All my Oscars have been for screenwriting.
I’m reasonably sure this is true.
Maybe way back, back before I traded in my plans of acting for a stage manager’s headset and binder, maybe I accepted a few for acting. But the overwhelming majority of my wins have been for writing stories that were filled in with famous faces and spread thickly across screens in dark rooms full of strangers.
[Sidebar: While it can be awkward, I’ve found the bathroom is the best place for accepting. The steamy mirror creates a glow similar to that of stage lights; your wet hair is easily swept into something classic or cutting edge; the towel can be cinched to sveltify the waist and press the girls into some sort of cleavage. I’ve done a lot of research, and this is where I’m coming down in the discussion: bathrooms are best.]
I’ve only occasionally wavered--while stepping over the thank-yous and nods of honor to the vanquished peers--on which award I held. I’ve typically accepted for Original Screenplay--it seemed purer, more mine. Adapted would do only if it was from my own book. To take someone else’s work, dicing and forcing it into lines of dialogue and scenery, seemed cheating.* But it’s in the tripping over details that you remember it’s just shower steam. The orchestra would have long-since played you off the stage (screenwriters get no extra time, we all know). Your former microphone slices through your perfectly--ehh, uniquely, anyway--swept hair, and it falls into its everydayness. As do your breasts. And waist.
The details had always seemed pretty secure, freeing me up to focus on hair and cleavage. But I went to see a movie last night--just an ordinary movie, but I’d just finished the source-material novel a few weeks ago, and I was so sure I was going to growl at the adaptation (as good English majors always do) but instead... It was adapted. A better word might be perfected. It was like somebody read this mediocre novel and said, “For a rough draft, not bad.” And went in and removed that stupid characterization and fixed the bit with the sister-in-law. And (with the inarguable help of a casting director to be reckoned with) utterly nailed it.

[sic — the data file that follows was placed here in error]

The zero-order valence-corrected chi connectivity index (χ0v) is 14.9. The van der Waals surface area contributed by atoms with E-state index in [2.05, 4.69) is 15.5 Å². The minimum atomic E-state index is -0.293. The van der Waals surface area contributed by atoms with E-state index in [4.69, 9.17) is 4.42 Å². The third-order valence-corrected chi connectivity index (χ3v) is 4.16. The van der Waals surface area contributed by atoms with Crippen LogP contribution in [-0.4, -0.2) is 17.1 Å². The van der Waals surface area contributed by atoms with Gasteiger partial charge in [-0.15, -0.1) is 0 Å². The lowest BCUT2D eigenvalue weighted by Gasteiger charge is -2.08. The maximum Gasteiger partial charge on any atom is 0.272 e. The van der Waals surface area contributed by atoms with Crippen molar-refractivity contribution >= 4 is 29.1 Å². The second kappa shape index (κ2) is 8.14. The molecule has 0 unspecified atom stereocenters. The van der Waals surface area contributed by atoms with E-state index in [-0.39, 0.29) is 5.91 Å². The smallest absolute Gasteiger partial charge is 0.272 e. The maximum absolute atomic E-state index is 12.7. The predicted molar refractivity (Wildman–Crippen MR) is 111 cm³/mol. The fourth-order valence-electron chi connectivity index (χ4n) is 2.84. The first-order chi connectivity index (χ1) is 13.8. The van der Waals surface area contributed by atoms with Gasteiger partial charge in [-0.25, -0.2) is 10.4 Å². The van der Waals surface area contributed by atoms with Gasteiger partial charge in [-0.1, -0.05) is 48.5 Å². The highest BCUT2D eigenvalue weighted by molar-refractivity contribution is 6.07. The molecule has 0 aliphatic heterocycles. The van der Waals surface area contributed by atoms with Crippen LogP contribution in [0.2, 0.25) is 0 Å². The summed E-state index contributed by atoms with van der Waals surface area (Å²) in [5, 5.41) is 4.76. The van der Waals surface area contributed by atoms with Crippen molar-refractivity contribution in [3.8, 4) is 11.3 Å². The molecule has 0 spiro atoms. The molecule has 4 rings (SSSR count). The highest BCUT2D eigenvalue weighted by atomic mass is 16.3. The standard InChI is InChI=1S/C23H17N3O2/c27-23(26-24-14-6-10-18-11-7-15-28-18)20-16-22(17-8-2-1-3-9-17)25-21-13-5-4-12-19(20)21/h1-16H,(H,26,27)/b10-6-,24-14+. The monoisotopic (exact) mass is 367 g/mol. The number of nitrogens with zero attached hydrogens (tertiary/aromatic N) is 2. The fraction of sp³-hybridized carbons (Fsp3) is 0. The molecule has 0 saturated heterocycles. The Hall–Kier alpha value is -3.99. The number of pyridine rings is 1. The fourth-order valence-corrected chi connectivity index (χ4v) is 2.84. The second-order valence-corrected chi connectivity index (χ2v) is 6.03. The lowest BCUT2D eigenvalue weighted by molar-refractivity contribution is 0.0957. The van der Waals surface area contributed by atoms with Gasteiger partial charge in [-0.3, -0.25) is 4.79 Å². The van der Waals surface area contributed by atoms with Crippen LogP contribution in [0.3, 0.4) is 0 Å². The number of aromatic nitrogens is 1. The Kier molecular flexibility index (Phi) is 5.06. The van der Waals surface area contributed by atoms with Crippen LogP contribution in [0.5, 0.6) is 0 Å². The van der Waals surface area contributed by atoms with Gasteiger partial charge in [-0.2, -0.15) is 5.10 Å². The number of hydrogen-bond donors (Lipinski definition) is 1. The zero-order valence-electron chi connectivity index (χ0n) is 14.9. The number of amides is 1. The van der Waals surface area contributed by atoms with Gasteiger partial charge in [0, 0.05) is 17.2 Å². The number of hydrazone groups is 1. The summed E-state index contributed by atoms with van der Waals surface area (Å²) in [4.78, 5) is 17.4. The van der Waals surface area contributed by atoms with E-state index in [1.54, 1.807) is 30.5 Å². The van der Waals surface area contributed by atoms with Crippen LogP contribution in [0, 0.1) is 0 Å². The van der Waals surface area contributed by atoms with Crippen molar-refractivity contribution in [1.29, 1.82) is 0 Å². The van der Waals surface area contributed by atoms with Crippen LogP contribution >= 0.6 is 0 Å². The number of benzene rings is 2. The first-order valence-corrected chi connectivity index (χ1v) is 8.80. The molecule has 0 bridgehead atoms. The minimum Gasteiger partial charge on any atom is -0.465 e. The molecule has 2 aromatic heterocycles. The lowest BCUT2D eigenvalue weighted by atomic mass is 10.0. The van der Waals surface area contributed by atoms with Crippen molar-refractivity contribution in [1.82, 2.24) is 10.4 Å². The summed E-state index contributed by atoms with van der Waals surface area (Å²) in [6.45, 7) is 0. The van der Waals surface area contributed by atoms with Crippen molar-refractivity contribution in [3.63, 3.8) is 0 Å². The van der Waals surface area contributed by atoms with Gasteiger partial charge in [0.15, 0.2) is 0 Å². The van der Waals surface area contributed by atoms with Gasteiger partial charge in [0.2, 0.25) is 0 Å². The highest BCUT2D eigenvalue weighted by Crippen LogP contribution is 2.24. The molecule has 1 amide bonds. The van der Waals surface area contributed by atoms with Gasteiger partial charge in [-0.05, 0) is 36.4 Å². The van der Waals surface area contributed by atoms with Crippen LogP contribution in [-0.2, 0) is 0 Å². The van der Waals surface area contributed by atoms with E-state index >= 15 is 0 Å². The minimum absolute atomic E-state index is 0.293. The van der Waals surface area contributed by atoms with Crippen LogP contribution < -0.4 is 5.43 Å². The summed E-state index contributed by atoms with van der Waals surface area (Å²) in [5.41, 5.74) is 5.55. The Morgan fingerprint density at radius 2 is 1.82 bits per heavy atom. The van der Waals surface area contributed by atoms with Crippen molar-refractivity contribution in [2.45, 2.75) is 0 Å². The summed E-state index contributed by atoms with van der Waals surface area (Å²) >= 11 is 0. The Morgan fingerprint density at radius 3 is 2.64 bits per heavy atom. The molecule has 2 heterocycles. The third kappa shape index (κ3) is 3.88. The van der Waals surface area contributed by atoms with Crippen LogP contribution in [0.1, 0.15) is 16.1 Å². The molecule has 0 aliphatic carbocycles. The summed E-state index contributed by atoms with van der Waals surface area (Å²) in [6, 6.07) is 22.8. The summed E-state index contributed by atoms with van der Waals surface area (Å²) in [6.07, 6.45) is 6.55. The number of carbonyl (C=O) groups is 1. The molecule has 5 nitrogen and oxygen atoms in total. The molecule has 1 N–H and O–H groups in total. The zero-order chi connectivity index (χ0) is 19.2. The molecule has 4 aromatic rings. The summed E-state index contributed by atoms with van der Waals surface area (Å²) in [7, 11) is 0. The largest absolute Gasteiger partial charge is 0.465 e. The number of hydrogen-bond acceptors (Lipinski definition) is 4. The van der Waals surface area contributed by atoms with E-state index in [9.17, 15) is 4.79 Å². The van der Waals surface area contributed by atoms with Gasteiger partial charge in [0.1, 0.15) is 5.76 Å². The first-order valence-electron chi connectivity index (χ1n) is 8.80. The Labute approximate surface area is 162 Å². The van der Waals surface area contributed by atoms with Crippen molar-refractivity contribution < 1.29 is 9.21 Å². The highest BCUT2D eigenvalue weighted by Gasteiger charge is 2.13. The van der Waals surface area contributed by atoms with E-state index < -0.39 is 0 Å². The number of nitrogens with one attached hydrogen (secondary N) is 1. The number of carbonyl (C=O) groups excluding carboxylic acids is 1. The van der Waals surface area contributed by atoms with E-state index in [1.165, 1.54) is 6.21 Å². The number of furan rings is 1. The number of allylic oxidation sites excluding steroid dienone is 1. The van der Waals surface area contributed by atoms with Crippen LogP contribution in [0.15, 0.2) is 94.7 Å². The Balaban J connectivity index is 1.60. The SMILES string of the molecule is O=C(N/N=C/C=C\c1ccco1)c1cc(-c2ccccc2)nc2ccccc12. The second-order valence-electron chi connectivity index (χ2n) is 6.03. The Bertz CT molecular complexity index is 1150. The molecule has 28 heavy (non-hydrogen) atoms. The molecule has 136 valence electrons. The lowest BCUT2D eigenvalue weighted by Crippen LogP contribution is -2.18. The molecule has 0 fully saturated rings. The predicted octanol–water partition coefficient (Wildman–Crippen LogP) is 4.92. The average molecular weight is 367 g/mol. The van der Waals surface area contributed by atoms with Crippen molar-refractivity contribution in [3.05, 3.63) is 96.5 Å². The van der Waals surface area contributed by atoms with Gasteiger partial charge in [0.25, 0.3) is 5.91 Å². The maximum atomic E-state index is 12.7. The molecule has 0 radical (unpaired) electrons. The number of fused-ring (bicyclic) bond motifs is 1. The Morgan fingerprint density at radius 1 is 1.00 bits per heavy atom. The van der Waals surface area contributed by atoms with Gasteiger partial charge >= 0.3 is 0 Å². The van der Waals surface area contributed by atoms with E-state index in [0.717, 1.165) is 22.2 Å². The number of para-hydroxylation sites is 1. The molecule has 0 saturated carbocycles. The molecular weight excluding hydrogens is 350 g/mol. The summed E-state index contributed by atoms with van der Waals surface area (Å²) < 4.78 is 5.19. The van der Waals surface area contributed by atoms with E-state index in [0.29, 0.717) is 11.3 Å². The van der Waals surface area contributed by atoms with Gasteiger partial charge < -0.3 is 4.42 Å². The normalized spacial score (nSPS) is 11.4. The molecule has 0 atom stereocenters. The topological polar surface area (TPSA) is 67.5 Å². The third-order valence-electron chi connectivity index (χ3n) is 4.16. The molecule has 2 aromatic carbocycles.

And for the first time, far from my fogged mirror and hairbrush, I actually, really get the good-artists-steal thing. Because every rewrite is its own creation and every revision is a first breath. We all wear hand-me-down words, phrases found at the second-hand store or buried in Mom’s closet. Nothing is pure, no words are mine. And that’s more than okay--it’s an opportunity: to remake, refashion, redraft, re--- everything.
This silly, unimportant, forgettable movie has me rethinking more than just who I’m wearing. Already I’m fingering through the mental files of stories I wished were better, characters I wanted different endings for. Stealing? Certainly. Bettering? That remains to be seen. I hope so.
Because--oh man. This is such a shock. I--who are we kidding, I was hoping for this, but I can’t believe I’m really here. Okay, sorry! Focus: so many people to thank...
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* Yes, I know some fantastic writing falls into this award category, simmer down. And because I’m a sucker for some facts, a few personal favorite, award-winning (real awards, shower steam nowhere in sight) "stealers" over the years: Philip G. Epstein, Julius J. Epstein, & Howard Koch -- Casablanca (1943). Joseph Mankiewicz -- All About Eve (1950). William Godman -- All the Presidents Men (1978). Eric Roth -- Forrest Gump (1994). Aaron Sorkin -- The Social Network (2010)